DAKAR, Senegal — I had a week to call my own, and a taste for something exotic. So I decided to go to Africa. But when I told friends my plan, they weren't convinced that a week was time enough to visit such a faraway, unfamiliar place. They were convinced, however, that the jet lag would last me a lifetime. I reminded myself these friends had never been to Africa.
From New York to Dakar, Senegal, on Africa's northwest coast, is a seven-hour flight--just a bit more than to Paris. And after a week's time I find I have memories enough to give me a strong impression of this country.
It's beginners luck to some extent. Senegal turned out to be an easy introduction to what seems to me a vast and mysterious continent. Easy, in part, because French is the official language, and has been since the French colonized Senegal in the 19th Century. (Wolof, an African tribal language also spoken by most residents of Dakar, is now vying for "official" status.)
Climate and Cuisine
The climate is not so unlike that of Los Angeles. Daily temperatures, even in July, average around 90 in Dakar and reach just over 100 in the rural south. Of course it is more humid, but everywhere in Senegal the nights are cooler.
There are enough "safe" foods for visitors. Because the country's western border is the Atlantic Ocean, fresh fish is a staple, along with chicken, rice and mangoes. Foreigners are advised against drinking local water. But in Dakar even the natives carry a liter of bottled French water home with them after work, along with a baguette.
Dakar is not a beautiful city, despite the international flavor brought out by its active port. Storefronts are windowless single-story stucco buildings. During business hours their entire facades roll away and they resemble garages. The commercial district's skyscrapers, seldom taller than 15 or 20 stories, have no more appeal than the drab corporate designs in U.S. cities.
Baby on the Back
But Dakar, like all of Senegal, is exotic by Western standards. Most women and men wear caftans or ankle-length dresses called bou-bous. Women "wear" their infants as well. With the baby on their back, they wrap their torsos in printed fabric that complements their outfit. Children are prized and protected in Senegal.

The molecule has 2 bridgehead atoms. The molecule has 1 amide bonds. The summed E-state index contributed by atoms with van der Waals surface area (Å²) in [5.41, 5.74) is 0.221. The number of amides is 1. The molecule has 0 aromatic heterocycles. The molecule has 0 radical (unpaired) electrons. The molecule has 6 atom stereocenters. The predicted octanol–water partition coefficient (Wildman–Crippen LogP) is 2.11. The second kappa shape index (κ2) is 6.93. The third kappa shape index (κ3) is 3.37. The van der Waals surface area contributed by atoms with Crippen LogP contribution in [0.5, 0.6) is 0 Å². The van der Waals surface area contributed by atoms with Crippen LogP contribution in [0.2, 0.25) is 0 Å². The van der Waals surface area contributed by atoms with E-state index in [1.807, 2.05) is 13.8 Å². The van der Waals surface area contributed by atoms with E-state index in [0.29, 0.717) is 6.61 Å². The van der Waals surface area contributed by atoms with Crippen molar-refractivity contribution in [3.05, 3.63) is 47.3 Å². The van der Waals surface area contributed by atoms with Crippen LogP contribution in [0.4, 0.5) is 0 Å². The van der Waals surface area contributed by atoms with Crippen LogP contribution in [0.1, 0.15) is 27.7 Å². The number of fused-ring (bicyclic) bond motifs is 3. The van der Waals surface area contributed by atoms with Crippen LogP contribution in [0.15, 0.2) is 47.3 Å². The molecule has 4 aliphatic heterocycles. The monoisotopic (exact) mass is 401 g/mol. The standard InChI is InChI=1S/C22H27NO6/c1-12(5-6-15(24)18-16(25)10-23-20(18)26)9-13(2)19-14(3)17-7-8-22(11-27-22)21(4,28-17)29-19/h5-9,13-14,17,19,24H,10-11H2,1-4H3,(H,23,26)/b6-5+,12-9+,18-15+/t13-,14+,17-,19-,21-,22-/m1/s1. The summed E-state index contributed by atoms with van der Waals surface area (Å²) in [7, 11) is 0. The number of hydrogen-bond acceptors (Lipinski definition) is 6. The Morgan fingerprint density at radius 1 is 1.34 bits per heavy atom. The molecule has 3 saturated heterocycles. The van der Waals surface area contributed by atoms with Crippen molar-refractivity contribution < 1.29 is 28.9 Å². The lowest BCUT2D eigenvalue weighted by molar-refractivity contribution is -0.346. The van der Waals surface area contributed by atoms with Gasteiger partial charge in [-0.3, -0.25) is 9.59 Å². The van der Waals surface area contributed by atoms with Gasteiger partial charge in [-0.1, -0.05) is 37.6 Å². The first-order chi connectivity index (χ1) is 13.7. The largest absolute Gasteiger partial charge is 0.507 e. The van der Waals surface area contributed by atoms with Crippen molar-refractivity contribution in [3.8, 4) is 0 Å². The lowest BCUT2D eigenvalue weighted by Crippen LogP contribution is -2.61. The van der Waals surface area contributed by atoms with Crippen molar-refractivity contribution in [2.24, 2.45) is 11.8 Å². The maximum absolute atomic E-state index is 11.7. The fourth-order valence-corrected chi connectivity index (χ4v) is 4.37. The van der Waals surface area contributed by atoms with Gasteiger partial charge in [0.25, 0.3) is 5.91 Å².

I had expected to bring yards of local fabric home with me, along with African jewelry. But I'm now convinced that Dakar is not for shoppers. The fabrics at couturier stores where women have their bou-bous custom made are expensive. And the jewelry is expensive ivory or a lacy filigree style, not the bold brass or silver type I expected. Most Dakar women prefer to wear Western jewelry.
Among the city's best surprises is its quiet tone. The most aggressive sounds are the grumbling of old subcompact taxicabs, and the 5 a.m. call to Allah.
There aren't any streetlights to speak of and the sun sets well before 7 p.m. But the Senegalese are night owls who walk the dark streets or sit out in small social groups until almost midnight. Perhaps because of their Islamic roots or their ingrained sense of decorum, Dakar's people are not demonstrative in public. Lovers show no signs of affection in the streets, mothers seldom discipline children--even the babies rarely cry.
For a day trip, my travel companion and I took the ferry to Goree, a small island off Dakar that once housed Africans waiting to be shipped into slavery in Europe and America as well as Mauritania, the African country that borders Senegal to the east.
It is a hauntingly beautiful place whose French Colonial stucco houses and government buildings recall New Orleans' French Quarter.
For a taste of country life we traveled south by car to the Casamance region. It is the African alternative to a trip from Paris to Provence. With a driver born and raised in the Casamance region we rode for seven hours, through larger towns such as Kaolack and through the country's savannah lands, to Ziguinchor. We went by way of Gambia, the tiny country colonized by the British that cuts into central Senegal.
To avoid the midday heat we left Dakar at 5 a.m. and took the one good road that winds through the countryside and skirts the local villages. Before daylight, people began to rise up from the dusty light. Villagers walk for miles along the side of the roads, going to draw water, catch fish, work in the fields or visit neighbors. Seeing them walking reminded me of Dakar, where residents also walk along the city streets rather than use the sidewalks.
Because there is no bridge, we took a ferry across the Casamance River that cuts through Gambia. It is an old and overworked boat, smaller than the Staten Island ferry, and we waited 5 1/2 hours to board it. A herd of goats went across before us but we left dozens of enormous produce trucks and about a dozen head of cattle behind.